Patrick Rothfuss Reread

Rothfuss Reread: The Wise Man’s Fear, Part 28: I Hate Not Understanding a Thing

Welcome to my insanely detailed reread of Patrick Rothfuss’s Kingkiller Chronicles. This week’s post covers chapters 147 to the end of The Wise Man’s Fear but also contains extensive spoilers for the whole book and the whole of The Name of the Wind—these discussions assume you’ve read all of both books. These posts are full of spoilers, please don’t venture beyond the cut unless you want them.

Abbreviations: NW = The Name of the Wind. WMF = The Wise Man’s Fear. D3 = Day Three, the forthcoming final volume. K = Kvothe or Kote when I can’t figure out what to call him and I’m feeling Kafkaesque. MT: Myr Tariniel. D = Denna, 4C = Four Corners, CTH—that thing I can’t spell!

Useful links: The Sleeping Under the Wagon post, in which there are lots of ted in WMF, none of them really came up explicitly in NW. The first is the Amtheories. The re-read index. The map. The timeline. Imaginary Linguistics.

Chapter 147 (149) is Tangled

Kvothe goes back to Ankers and sees Sim and Fela. Sim asks how his day with D went. He sighs, and Fela offers a female perspective on the problem. We don’t get the details of Kvothe’s explanation, but we do get the significant line:

“She confuses me like no other thing in the world.” I picked at a splinter in the tabletop with my finger. “I hate not understanding a thing.”

And that’s the central thing with Kvothe and D, he doesn’t understand her. It’s what he says to Bast and Chronicler when he starts talking about her, it’s what he says now to Sim and Fela, he doesn’t understand her. When your narrator confesses to not understanding something, there really can be something very large going on out of sight. We know some stuff—the knots, her interest in written down magic, her mysterious patron, her incessant moving on, her momentary death as a baby, her continuing asthma—and we have come up with some stuff—that she isn’t Denna, that she’s the moon, that she’s the wind, that she’s been in Fae, that her momentary death left her like Lanre. We have the Bechdel scene, which could have multiple meanings. But I have to say that I don’t understand her at all either. She acts like an archetype wandering through a story in which the other characters have psychological realism. There’s something really odd about D, and I also hate not understanding a thing. I wait impatiently for D3 and revelations.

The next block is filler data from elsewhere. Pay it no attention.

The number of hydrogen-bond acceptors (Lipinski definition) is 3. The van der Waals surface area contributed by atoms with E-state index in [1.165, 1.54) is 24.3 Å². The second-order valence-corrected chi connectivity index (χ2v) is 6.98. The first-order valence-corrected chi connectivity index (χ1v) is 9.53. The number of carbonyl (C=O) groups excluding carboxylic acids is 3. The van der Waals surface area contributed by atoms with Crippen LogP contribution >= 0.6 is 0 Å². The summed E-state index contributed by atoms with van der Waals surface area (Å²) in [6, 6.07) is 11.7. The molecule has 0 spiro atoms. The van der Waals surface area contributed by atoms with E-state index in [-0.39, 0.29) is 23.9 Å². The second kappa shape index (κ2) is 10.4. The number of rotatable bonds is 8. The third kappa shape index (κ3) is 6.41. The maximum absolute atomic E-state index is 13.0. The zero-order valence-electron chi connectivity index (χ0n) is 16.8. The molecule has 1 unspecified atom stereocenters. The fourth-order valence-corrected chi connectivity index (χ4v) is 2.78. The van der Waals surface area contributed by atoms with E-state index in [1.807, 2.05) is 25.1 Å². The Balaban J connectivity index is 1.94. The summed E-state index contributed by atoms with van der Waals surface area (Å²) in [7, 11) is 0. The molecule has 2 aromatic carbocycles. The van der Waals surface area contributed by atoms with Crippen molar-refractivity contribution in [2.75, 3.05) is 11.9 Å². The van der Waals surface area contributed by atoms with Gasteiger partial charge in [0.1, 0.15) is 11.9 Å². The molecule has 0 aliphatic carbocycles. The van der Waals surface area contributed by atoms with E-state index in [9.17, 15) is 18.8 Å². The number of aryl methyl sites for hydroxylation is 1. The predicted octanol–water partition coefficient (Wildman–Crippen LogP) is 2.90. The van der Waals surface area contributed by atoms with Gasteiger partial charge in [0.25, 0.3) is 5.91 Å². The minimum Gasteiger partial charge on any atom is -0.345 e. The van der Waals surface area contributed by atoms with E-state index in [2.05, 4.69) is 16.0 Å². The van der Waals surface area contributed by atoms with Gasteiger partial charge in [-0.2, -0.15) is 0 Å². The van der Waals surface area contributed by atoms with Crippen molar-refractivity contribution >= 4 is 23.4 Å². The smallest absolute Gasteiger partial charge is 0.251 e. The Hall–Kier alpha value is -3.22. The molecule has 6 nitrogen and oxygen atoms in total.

(When D3 actually arrives, I don’t expect to read it at this pace, but I will definitely do something detailed here where we can all go “Look at that!” and “GBrell was right!” and so on.)

Anyway, Fela now talks directly about the male gaze, and how being looked at appreciatively makes her feel beautiful and being looked at sleazily makes her feel greasy. Maybe this is different it you are beautiful? But I have to say it doesn’t bear much relationship to my experience. Fela in any case goes on to say he gives his whole attention and now there’s something fae about it, but it’s not a threat to Sim. Kvothe offers fascination but not devotion. Sim points out that Kvothe would turn the whole world over for D, and that’s devotion if you like. Kvothe says he doesn’t love D because he doesn’t understand her, and Sim laughs.

Then Kvothe finds Elodin and eats grapes with him. He asks about name changing—we’ve discussed this passage several times in different contexts. Elodin instantly panics.

“What?” He sat up suddenly, his eyes wild and panicked. “What have you done?”

His reaction startled me and I held up my hands defensively. “Nothing!” I insisted. “It’s not me. It’s a girl I know.”

Elodin’s face grew ashen. “Fela?” he said. “Oh no. No. She wouldn’t do something like that. She’s too smart for that.” It sounded as if he were desperately trying to convince himself.

I am absolutely convinced that the existence of this passage means that Kvothe has changed his name in the frame. I know we have alternate explanations, broken alar, broken vow/hands and so on, but I think this is here as a clear signal that changing your name is a) possible and b) disastrous. (Kote.) I also think it’s funny that Elodin thinks Fela is too smart to do it but knows perfectly well that Kvothe isn’t.

Elodin then goes on to discuss use names, and that D‘s name thing could indicate that she doesn’t know who she is. But he also says he’s assuming she’s not a fugitive, which isn’t something I’m assuming—we know she leaves inn bills unpaid, and that’s got to be a crime when stealing bread is.

He tells Elodin about calling the wind in Tarbean, and Elodin is impressed that he has done it three times voluntarily and had control. He asks how long before he can make a ring of air, and Kvothe jokes that who can tell if he already has.